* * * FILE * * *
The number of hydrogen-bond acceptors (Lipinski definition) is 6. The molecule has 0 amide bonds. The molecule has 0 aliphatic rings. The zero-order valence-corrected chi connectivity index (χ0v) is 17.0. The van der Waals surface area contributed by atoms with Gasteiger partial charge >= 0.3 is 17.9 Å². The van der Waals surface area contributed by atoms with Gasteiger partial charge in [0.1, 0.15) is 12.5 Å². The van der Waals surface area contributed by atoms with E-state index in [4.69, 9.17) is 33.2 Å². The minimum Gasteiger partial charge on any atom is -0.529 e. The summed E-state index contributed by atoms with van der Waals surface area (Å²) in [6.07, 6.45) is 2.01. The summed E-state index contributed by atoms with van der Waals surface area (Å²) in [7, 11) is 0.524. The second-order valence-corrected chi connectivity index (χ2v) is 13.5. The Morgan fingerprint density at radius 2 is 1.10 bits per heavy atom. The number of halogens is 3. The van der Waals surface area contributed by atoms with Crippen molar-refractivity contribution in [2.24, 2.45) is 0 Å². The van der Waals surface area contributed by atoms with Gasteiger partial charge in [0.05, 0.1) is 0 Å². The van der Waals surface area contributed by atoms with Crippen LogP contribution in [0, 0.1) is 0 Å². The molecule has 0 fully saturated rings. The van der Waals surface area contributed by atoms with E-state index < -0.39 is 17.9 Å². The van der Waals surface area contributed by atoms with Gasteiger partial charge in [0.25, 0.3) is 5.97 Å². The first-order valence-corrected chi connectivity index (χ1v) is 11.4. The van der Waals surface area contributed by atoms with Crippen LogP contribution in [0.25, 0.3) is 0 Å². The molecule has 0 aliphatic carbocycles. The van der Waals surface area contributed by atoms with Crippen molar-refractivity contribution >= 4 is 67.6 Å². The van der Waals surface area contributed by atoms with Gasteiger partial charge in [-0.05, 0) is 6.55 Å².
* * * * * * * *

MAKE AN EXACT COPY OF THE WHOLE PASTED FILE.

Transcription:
The number of hydrogen-bond acceptors (Lipinski definition) is 6. The molecule has 0 amide bonds. The molecule has 0 aliphatic rings. The zero-order valence-corrected chi connectivity index (χ0v) is 17.0. The van der Waals surface area contributed by atoms with Gasteiger partial charge >= 0.3 is 17.9 Å². The van der Waals surface area contributed by atoms with Gasteiger partial charge in [0.1, 0.15) is 12.5 Å². The van der Waals surface area contributed by atoms with E-state index in [4.69, 9.17) is 33.2 Å². The minimum Gasteiger partial charge on any atom is -0.529 e. The summed E-state index contributed by atoms with van der Waals surface area (Å²) in [6.07, 6.45) is 2.01. The summed E-state index contributed by atoms with van der Waals surface area (Å²) in [7, 11) is 0.524. The second-order valence-corrected chi connectivity index (χ2v) is 13.5. The Morgan fingerprint density at radius 2 is 1.10 bits per heavy atom. The number of halogens is 3. The van der Waals surface area contributed by atoms with Crippen molar-refractivity contribution in [2.24, 2.45) is 0 Å². The van der Waals surface area contributed by atoms with Gasteiger partial charge in [0.05, 0.1) is 0 Å². The van der Waals surface area contributed by atoms with Crippen LogP contribution in [0, 0.1) is 0 Å². The molecule has 0 fully saturated rings. The van der Waals surface area contributed by atoms with E-state index < -0.39 is 17.9 Å². The van der Waals surface area contributed by atoms with Gasteiger partial charge in [0.25, 0.3) is 5.97 Å². The first-order valence-corrected chi connectivity index (χ1v) is 11.4. The van der Waals surface area contributed by atoms with Crippen LogP contribution in [0.25, 0.3) is 0 Å². The molecule has 0 aliphatic carbocycles. The van der Waals surface area contributed by atoms with Crippen molar-refractivity contribution >= 4 is 67.6 Å². The van der Waals surface area contributed by atoms with Gasteiger partial charge in [-0.05, 0) is 6.55 Å².